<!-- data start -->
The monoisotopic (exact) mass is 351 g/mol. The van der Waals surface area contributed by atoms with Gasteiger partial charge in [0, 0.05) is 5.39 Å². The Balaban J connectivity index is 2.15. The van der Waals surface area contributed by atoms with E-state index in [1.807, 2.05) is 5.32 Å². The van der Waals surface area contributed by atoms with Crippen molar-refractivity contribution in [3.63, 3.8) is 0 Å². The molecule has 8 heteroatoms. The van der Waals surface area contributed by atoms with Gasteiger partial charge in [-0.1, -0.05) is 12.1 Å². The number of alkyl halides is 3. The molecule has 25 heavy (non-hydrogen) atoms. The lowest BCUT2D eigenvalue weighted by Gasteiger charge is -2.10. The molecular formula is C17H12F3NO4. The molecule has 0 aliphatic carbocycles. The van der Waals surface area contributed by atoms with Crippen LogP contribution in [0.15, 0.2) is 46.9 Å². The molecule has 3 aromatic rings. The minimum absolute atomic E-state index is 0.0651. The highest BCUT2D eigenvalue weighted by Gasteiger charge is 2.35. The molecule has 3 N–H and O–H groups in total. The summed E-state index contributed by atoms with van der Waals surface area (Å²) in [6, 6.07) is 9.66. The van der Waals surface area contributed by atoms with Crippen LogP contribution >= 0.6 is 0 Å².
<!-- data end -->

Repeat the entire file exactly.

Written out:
The monoisotopic (exact) mass is 351 g/mol. The van der Waals surface area contributed by atoms with Gasteiger partial charge in [0, 0.05) is 5.39 Å². The Balaban J connectivity index is 2.15. The van der Waals surface area contributed by atoms with E-state index in [1.807, 2.05) is 5.32 Å². The van der Waals surface area contributed by atoms with Crippen molar-refractivity contribution in [3.63, 3.8) is 0 Å². The molecule has 8 heteroatoms. The van der Waals surface area contributed by atoms with Gasteiger partial charge in [-0.1, -0.05) is 12.1 Å². The number of alkyl halides is 3. The molecule has 25 heavy (non-hydrogen) atoms. The lowest BCUT2D eigenvalue weighted by Gasteiger charge is -2.10. The molecular formula is C17H12F3NO4. The molecule has 0 aliphatic carbocycles. The van der Waals surface area contributed by atoms with Crippen LogP contribution in [0.15, 0.2) is 46.9 Å². The molecule has 3 aromatic rings. The minimum absolute atomic E-state index is 0.0651. The highest BCUT2D eigenvalue weighted by Gasteiger charge is 2.35. The molecule has 3 N–H and O–H groups in total. The summed E-state index contributed by atoms with van der Waals surface area (Å²) in [6, 6.07) is 9.66. The van der Waals surface area contributed by atoms with Crippen LogP contribution >= 0.6 is 0 Å².